Dear Senator Berger,
It has been a year since you took the lead in the North Carolina Senate’s assault on public education and educators. The thinly-veiled attack can no longer be mischaracterized as “reform.” What you have described as increased accountability fails the smell test by parents, community leaders, and educators. In fact, based on the widely recognized Bloom’s Taxonomy of Cognition, you fail on all counts.
Bloom’s Taxonomy consists of the following levels of increasingly complex thought processes: Knowledge, Comprehension, Application, Analysis, Evaluation, and Synthesis. Here are just a few ways in which your methods and plans are fatally flawed.
· Knowledge Knowledge must be based on facts, not opinions. You have mistakenly built your foundation on fallacies. You have trusted biased ideologically-based studies which claim the following: Class size doesn’t matter. Per pupil funding doesn’t matter. Advanced degrees for teachers don’t matter. Teacher experience doesn’t matter. What were you thinking?
· Comprehension Comprehension implies that you understood the “facts” you cited, while nationwide statistics show the exact opposite of all your premises to be true. Beyond statistics, countless surveys, studies and anecdotal evidence from parents confirm that all of these things are of critical importance to them.
· Application You have failed to properly apply even the limited information of which you availed yourself. Please slow down and think things through to their logical conclusions!
· Analysis A year has been ample time to see that across the state those who are charged with ensuring the soundness of North Carolina public education are appalled at many of your rash and unfounded judgments. When we were nationally recognized for surpassing the 80% graduation rate, for achievement in international comparisons, for long-term growth in SAT scores, for leading the nation in nationally-certified teachers, and much more, you declared our schools to be failures. You cannot make statements like that lightly.
· Evaluation Among other things, you have concluded that our teacher corps is the root of our problem and that privatizing education as rapidly and completely as possible will solve North Carolina’s problems. There is widespread agreement that the vast majority of our teachers are highly competent and dedicated. Poverty, especially in single-parent families and in rural areas, has been the constant thread that challenges schools in our state, regardless of the caliber of their staffing. You need to re-evaluate, and quickly. Irreparable damage is being done to the fabric of our state’s most critical institution, the education system on which both our economic system and an informed citizenry depend.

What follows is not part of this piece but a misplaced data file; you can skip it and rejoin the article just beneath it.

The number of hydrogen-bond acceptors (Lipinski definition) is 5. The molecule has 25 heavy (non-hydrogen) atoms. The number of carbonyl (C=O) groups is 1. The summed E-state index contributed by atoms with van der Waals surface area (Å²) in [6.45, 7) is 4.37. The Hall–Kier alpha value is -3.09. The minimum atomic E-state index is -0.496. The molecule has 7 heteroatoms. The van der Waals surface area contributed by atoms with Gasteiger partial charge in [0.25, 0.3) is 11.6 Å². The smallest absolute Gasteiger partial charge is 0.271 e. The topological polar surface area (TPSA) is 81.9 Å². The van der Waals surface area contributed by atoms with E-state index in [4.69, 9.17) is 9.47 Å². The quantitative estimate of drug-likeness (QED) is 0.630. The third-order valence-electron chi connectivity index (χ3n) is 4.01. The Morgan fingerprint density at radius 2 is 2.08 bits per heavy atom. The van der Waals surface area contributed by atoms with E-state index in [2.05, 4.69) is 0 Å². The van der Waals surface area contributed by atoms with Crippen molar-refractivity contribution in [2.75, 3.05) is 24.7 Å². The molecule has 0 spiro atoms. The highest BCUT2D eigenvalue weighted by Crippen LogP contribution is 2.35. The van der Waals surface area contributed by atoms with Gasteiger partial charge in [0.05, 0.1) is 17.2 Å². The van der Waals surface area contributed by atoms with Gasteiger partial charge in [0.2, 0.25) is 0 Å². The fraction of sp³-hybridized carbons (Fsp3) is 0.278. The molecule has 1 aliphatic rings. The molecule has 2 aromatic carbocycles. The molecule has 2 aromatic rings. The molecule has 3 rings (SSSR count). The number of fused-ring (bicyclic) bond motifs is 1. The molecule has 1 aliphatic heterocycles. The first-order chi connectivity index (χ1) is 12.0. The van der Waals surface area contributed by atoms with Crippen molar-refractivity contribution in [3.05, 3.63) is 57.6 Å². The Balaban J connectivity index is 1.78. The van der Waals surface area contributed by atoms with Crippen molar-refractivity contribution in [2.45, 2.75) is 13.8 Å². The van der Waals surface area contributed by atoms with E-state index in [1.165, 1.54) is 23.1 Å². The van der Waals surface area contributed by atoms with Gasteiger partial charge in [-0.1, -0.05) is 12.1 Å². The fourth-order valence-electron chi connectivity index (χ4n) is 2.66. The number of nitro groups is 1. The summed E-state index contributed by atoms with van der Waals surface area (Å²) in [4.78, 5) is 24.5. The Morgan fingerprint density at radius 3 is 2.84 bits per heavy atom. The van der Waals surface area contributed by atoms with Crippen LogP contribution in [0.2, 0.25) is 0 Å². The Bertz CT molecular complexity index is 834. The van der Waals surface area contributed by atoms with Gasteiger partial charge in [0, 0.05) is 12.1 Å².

· Synthesis Synthesis is the highest level of cognition, and is dependent on the smooth inter-connection with the other levels. When one is ill-informed, when one fails to understand, and when one incorrectly applies this misinformation, the result is as disastrous as when a builder sets a crooked foundation and builds upon it with a faulty blueprint and substandard materials. In your determination to undermine teachers and public schools, thus fulfilling your expectations, you have created a punitive system that would label 75% of teachers as under-performing workers. Teaching, which is by nature a cooperative, collaborative effort, would become a competitive venture, pitting teacher against colleague for the elusive raise. Your plan puts principals, central office staff, and boards of education in a no-win situation. Having attempted to force the education model to fit your limited business model, you have done serious damage in a short time. How can you pretend you want students to be taught to “think outside the box” when at every turn, you seek to put teachers, administrators, and schools IN a box? Statewide, teachers are frantically exploring options in other states or in other careers. Even many with decades invested in their calling are wondering how much longer they can tolerate these ill-conceived actions and unjust treatment. And perhaps the worst side effect of all is that young people are being discouraged from pursuing a career as a professional educator. Far from competing for the “best and brightest,” North Carolina’s legislature is sending a clear signal that educators are neither valued nor respected here. What a tragedy. What drove you to embark on this path remains a dark mystery.
I regret having to speak so bluntly and negatively. These comments may seem harsh. But you are not a child. You are an adult in a position of leadership and trust. Yet you have willfully ignored and even ridiculed all opponents and efforts to modify, moderate, or re-think your agenda. In doing so you have done and continue to do great harm to the state you have been entrusted to lead. Please begin to listen to more voices and weigh what you hear with more care. Then begin to repair what you have thus far only damaged. You have certainly proven that a little knowledge is a dangerous thing!